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Institutionalising science‐based practices in children's services

Institutionalising science‐based practices in children's services Over the past 30 years, researchers have documented effective, theory‐based programmes and practices that improve the health and well‐being of children. In order to produce measurable improvements in public health, such practices must be institutionalised; however, there are a number of barriers to translating what we know from science to what we do in practice. In the present article, we discuss a number of those barriers, including: cultural differences between those who espouse a public health, prevention science approach versus those who espouse a strengths‐building, health promotion approach; practical difficulties in documenting the evidence base for existing or newly developed programmes and practices; and inflexibility of standardised programmes and resulting insensitivity to local contexts. We discuss common ground between prevention and promotion perspectives and highlight emerging methods that facilitate the adoption of science‐based practice into community‐based services. http://www.deepdyve.com/assets/images/DeepDyve-Logo-lg.png Journal of Children s Services Emerald Publishing

Institutionalising science‐based practices in children's services

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References (60)

Publisher
Emerald Publishing
Copyright
Copyright © 2008 Emerald Group Publishing Limited. All rights reserved.
ISSN
1746-6660
DOI
10.1108/17466660200800025
Publisher site
See Article on Publisher Site

Abstract

Over the past 30 years, researchers have documented effective, theory‐based programmes and practices that improve the health and well‐being of children. In order to produce measurable improvements in public health, such practices must be institutionalised; however, there are a number of barriers to translating what we know from science to what we do in practice. In the present article, we discuss a number of those barriers, including: cultural differences between those who espouse a public health, prevention science approach versus those who espouse a strengths‐building, health promotion approach; practical difficulties in documenting the evidence base for existing or newly developed programmes and practices; and inflexibility of standardised programmes and resulting insensitivity to local contexts. We discuss common ground between prevention and promotion perspectives and highlight emerging methods that facilitate the adoption of science‐based practice into community‐based services.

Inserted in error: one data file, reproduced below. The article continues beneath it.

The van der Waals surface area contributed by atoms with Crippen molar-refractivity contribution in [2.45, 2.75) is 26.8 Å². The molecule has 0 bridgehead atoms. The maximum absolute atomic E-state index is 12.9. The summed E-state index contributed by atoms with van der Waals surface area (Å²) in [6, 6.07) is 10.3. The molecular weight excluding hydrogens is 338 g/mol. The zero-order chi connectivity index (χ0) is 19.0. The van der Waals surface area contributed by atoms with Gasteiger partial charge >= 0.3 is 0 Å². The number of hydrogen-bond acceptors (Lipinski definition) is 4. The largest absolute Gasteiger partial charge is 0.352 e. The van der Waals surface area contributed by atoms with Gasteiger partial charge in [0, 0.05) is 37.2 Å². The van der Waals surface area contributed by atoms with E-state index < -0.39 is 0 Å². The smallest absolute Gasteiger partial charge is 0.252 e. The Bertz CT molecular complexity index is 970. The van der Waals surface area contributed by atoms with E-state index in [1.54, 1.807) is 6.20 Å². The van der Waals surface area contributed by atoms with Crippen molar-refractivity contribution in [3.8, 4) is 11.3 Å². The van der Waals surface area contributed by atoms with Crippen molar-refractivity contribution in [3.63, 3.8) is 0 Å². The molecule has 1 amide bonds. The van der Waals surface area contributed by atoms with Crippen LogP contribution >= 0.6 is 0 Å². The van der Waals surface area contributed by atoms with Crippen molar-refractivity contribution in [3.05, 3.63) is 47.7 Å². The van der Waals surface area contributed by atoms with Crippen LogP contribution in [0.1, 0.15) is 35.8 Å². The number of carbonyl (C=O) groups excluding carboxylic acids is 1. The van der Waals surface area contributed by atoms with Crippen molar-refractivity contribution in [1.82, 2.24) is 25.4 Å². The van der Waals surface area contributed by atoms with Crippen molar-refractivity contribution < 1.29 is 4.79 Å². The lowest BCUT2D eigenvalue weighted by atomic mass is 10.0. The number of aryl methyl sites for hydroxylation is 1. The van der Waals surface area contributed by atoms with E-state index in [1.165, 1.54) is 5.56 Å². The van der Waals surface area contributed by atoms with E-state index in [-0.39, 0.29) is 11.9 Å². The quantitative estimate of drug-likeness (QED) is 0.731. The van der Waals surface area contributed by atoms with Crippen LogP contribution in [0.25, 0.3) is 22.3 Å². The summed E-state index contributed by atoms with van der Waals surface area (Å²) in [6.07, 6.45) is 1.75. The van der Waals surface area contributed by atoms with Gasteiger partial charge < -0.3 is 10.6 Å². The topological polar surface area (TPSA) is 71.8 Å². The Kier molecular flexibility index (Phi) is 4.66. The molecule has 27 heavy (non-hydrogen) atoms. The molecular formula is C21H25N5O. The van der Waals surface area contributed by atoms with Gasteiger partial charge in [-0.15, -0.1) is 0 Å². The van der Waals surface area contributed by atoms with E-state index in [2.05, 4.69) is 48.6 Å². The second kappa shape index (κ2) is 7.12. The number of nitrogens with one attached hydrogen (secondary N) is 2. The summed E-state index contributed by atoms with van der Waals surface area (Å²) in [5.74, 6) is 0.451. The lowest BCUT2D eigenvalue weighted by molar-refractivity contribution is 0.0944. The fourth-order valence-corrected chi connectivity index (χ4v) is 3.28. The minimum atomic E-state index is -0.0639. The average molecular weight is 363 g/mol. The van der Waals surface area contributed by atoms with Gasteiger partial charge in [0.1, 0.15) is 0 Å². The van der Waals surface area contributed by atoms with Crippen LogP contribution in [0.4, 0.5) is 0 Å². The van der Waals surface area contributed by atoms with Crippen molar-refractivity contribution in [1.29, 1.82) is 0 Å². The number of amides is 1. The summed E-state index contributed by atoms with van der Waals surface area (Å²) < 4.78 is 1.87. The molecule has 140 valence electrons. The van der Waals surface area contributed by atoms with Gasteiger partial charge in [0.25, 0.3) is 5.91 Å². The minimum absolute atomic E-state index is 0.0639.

Journal

Journal of Children s ServicesEmerald Publishing

Published: Jul 10, 2008

Keywords: Evidence‐based practice; Evidence‐based programmes; Translational research; Prevention; Dissemination

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